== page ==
Two new studies shine a light on the promise and accelerating speed of precision medicine and genomics capabilities to transform healthcare faster than many observers might imagine.
Intermountain Healthcare and the University of Michigan separately conducted research projects that uncovered a genetic link in a rare cardiovascular condition and a flaw in androgen-specific therapies, respectively.
Taken together, the two give a glimpse into the future of precision medicine tactics pinpointing incredibly specific findings clinicians can use to personalize treatment regimens.
That’s an expectation echoed by healthcare leaders inside and outside the research realm.
Leroy Hood, Chief Science Officer at Providence St. Joseph and a key player in the Human Genome Project, for instance, said at the HIMSS Precision Medicine Summit in Washington, D.C., earlier this month that testing an individual’s genome will be less than $100 and be done in under 15 minutes within 10 years.
Another summit presenter, Paul Ford, director of the Center for Bioethics at the Cleveland Clinic Foundation noted that technologies, including artificial intelligence and machine learning, are outpacing policy – and that puts a whole new degree of accountability squarely on the shoulders of hospitals, IT vendors, developers and others.
What the studies say about genomics
At the University of Michigan Rogel Cancer Center, researchers found that while prostate cancer treatments aim to block the androgen receptor to stop cancer growth, many patients actually become resistant to androgen-specific therapies. Here’s the rub: That means that while undergoing treatment they end up developing a more resistant form of prostate cancer.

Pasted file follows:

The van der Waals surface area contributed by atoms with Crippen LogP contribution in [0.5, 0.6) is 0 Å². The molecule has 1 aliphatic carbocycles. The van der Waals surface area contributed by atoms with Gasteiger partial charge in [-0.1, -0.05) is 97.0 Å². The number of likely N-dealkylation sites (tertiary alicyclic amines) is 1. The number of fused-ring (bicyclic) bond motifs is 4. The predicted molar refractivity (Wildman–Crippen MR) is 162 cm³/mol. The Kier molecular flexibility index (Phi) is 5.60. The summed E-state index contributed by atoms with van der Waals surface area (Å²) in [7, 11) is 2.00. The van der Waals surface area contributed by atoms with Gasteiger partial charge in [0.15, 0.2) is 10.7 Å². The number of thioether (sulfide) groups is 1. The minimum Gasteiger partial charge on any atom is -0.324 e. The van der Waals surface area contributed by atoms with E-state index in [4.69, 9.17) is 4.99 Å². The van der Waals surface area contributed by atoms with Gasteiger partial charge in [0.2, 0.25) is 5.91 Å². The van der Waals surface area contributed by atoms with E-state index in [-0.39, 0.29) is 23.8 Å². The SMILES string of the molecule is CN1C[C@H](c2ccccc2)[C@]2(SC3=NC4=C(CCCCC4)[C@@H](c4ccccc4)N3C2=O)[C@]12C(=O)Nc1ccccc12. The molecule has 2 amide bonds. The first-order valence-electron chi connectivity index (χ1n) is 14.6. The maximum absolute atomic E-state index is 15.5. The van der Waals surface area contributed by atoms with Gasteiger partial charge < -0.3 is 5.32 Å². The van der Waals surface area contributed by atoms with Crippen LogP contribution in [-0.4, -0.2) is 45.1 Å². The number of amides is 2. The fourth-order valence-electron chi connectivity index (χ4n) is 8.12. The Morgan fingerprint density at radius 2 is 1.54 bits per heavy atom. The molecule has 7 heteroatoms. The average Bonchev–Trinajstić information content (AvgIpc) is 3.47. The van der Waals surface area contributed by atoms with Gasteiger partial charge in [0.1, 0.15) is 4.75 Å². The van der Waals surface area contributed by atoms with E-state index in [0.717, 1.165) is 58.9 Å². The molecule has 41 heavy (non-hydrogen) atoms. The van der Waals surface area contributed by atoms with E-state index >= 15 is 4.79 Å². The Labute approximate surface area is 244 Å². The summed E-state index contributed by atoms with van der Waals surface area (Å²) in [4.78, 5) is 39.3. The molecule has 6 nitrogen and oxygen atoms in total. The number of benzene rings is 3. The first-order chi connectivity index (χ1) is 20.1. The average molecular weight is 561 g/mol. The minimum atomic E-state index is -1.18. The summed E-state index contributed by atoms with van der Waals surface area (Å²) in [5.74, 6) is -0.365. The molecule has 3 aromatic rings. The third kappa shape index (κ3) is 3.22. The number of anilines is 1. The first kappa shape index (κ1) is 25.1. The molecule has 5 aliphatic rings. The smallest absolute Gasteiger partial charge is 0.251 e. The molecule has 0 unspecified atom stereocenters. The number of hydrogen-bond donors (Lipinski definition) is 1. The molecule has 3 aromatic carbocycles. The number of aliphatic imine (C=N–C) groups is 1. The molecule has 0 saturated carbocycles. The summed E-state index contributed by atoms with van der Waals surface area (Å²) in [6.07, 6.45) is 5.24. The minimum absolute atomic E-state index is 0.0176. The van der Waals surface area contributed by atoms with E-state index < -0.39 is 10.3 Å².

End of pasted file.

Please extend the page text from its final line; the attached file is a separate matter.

At Intermountain Healthcare, researchers found that chronic thromboembolic pulmonary hypertension, or CTEPH, a rare but deadly condition that can occur after initial treatment of a blood clot in the lung, may be an inherited genetic disease.
When clinicians treat a pulmonary embolism, or blood clot in the lungs, they use blood thinners to break up the clot and reopen the affected artery. However, in patients with CTEPH, the blood clots don’t dissolve, which leads to a rise in blood pressure and strain on the heart as it tries to pump blood through the still-blocked arteries in the lungs.
“Until now, no genetic link has been identified to indicate CTEPH is hereditary,” Mark Dodson, MD, medical director of the chronic thromboembolic pulmonary hypertension program at Intermountain Medical Center, said in a statement. “Our research suggests that CTEPH may in fact be a genetic disease, with inherited genetic risk factors passed down from one generation to the next.”
Intermountain and University of Michigan, of course, are not the only health systems putting precision medicine to work.
DNA sequencing becomes routine at Geisinger
Geisinger President and CEO David Feinberg, MD, announced on May 6 that the Pennsylvania–based healthcare system would be expanding its genetics program to include preventive care.
Geisinger is regarded as a leader in precision health. Its MyCode Community Health Initiative has enrolled more than 200,000 patient-participants.
More than 500 Geisinger MyCode participants have received clinical reports telling them they have a genomic variant that increases their risk of early cancers or heart disease, making it possible for their doctors to detect and treat these conditions before any clinical symptoms become present.
“Understanding the genome warning signals of every patient will be an essential part of wellness planning and health management,” Feinberg said.
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